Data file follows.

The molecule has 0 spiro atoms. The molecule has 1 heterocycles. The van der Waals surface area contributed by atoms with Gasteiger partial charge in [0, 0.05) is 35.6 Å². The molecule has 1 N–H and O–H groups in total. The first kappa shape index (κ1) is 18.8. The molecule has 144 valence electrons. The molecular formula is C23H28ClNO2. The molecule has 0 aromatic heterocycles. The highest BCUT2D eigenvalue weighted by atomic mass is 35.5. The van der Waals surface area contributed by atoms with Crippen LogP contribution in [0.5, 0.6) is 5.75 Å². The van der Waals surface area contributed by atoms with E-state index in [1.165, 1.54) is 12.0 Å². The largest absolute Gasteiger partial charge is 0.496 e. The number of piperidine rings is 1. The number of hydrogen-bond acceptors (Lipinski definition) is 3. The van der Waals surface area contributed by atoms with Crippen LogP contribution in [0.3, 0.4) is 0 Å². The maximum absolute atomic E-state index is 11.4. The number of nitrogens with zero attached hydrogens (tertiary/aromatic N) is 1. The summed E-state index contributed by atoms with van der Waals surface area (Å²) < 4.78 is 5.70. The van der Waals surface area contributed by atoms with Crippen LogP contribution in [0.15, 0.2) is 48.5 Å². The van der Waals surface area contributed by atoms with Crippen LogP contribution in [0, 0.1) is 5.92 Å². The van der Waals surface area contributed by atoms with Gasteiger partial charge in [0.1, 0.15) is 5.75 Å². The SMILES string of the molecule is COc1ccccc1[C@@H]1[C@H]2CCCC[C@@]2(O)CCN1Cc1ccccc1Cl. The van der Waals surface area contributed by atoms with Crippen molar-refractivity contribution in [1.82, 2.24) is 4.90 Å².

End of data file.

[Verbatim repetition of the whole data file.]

The molecule has 0 spiro atoms. The molecule has 1 heterocycles. The van der Waals surface area contributed by atoms with Gasteiger partial charge in [0, 0.05) is 35.6 Å². The molecule has 1 N–H and O–H groups in total. The first kappa shape index (κ1) is 18.8. The molecule has 144 valence electrons. The molecular formula is C23H28ClNO2. The molecule has 0 aromatic heterocycles. The highest BCUT2D eigenvalue weighted by atomic mass is 35.5. The van der Waals surface area contributed by atoms with Crippen LogP contribution in [0.5, 0.6) is 5.75 Å². The van der Waals surface area contributed by atoms with E-state index in [1.165, 1.54) is 12.0 Å². The largest absolute Gasteiger partial charge is 0.496 e. The number of piperidine rings is 1. The number of hydrogen-bond acceptors (Lipinski definition) is 3. The van der Waals surface area contributed by atoms with Crippen LogP contribution in [0.3, 0.4) is 0 Å². The maximum absolute atomic E-state index is 11.4. The number of nitrogens with zero attached hydrogens (tertiary/aromatic N) is 1. The summed E-state index contributed by atoms with van der Waals surface area (Å²) < 4.78 is 5.70. The van der Waals surface area contributed by atoms with Crippen LogP contribution in [0.15, 0.2) is 48.5 Å². The van der Waals surface area contributed by atoms with Crippen LogP contribution in [0, 0.1) is 5.92 Å². The van der Waals surface area contributed by atoms with Gasteiger partial charge in [0.1, 0.15) is 5.75 Å². The SMILES string of the molecule is COc1ccccc1[C@@H]1[C@H]2CCCC[C@@]2(O)CCN1Cc1ccccc1Cl. The van der Waals surface area contributed by atoms with Crippen molar-refractivity contribution in [1.82, 2.24) is 4.90 Å².